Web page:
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The palace at the centre of world peace

Throughout the 20th century, the Palais des Nations building in Geneva was at the centre of global peace negotiations. A look back at its history in black and white. 

The foundations of international law were laid during the two world wars that ravaged the first half of the 20th century. The League of Nations, founded 100 years ago, put down the initial groundwork. This was followed by its successor, the United Nations, which turned 75 this year. It took on the role with European powers exhausted by war.

But the UN can only act within the limits set by its 193 member states, especially the most powerful ones. In this regard, the progress agreed between nations has been quite remarkable. Whether it is the recognition of refugee status and an agency to help them, international conventions encouraging greater respect for human rights, technical standards established in the field of telecommunications or intellectual property rights, the UN has enabled countries to come together around many different issues.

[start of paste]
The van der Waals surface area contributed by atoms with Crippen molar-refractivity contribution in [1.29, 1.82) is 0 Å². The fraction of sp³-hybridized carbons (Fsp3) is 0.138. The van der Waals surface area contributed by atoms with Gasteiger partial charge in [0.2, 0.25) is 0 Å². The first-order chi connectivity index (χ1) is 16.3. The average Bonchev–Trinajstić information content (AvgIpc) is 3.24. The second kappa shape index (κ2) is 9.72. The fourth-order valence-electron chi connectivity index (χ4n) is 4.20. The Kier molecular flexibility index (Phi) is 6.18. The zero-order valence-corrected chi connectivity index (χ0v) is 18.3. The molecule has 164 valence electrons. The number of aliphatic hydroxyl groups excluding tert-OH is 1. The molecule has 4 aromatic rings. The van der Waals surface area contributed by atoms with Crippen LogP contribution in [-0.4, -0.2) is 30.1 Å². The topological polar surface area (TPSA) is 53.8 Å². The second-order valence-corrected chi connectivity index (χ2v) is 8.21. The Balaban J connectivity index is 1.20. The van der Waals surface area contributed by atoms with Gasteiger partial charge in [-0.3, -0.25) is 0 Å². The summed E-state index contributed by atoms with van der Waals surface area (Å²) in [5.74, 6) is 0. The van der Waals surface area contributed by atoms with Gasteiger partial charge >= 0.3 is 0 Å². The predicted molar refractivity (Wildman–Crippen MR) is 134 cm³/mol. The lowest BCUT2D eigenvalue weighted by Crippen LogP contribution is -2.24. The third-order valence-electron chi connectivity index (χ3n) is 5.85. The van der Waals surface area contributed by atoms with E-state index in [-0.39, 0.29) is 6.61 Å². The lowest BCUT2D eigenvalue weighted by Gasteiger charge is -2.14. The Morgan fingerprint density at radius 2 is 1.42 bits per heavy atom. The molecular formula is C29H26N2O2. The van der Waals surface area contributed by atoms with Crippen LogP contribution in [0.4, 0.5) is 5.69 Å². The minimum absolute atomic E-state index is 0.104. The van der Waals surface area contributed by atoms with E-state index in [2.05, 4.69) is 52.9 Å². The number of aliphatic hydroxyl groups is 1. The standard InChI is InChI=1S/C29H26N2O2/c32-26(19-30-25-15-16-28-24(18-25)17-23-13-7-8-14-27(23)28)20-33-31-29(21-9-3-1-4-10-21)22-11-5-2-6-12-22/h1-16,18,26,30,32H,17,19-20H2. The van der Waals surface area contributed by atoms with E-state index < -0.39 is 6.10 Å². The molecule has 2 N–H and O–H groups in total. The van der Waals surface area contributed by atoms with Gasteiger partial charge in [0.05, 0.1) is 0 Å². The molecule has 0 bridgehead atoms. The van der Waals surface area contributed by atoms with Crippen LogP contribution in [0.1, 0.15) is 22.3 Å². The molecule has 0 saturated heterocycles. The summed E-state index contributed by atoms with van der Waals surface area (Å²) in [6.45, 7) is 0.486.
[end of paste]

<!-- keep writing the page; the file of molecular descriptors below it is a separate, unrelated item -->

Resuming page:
These accomplishments cannot be taken for granted, as shown by the renewed tensions between global powers in a today’s multipolar world. But as every country is a member of the UN, and civil society is given an important role, the global body remains a key institution to try to resolve the balance of powers between member states.

Correction: An image caption in the gallery erroneously stated that US President Eisenhower’s motorcade crossed the Golden Gate Bridge on its way to San Francisco where an international conference was held for the signing of the UN Charter. It was Harry Truman. 

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SWI - a branch of Swiss Broadcasting Corporation SRG SSR

SWI - a branch of Swiss Broadcasting Corporation SRG SSR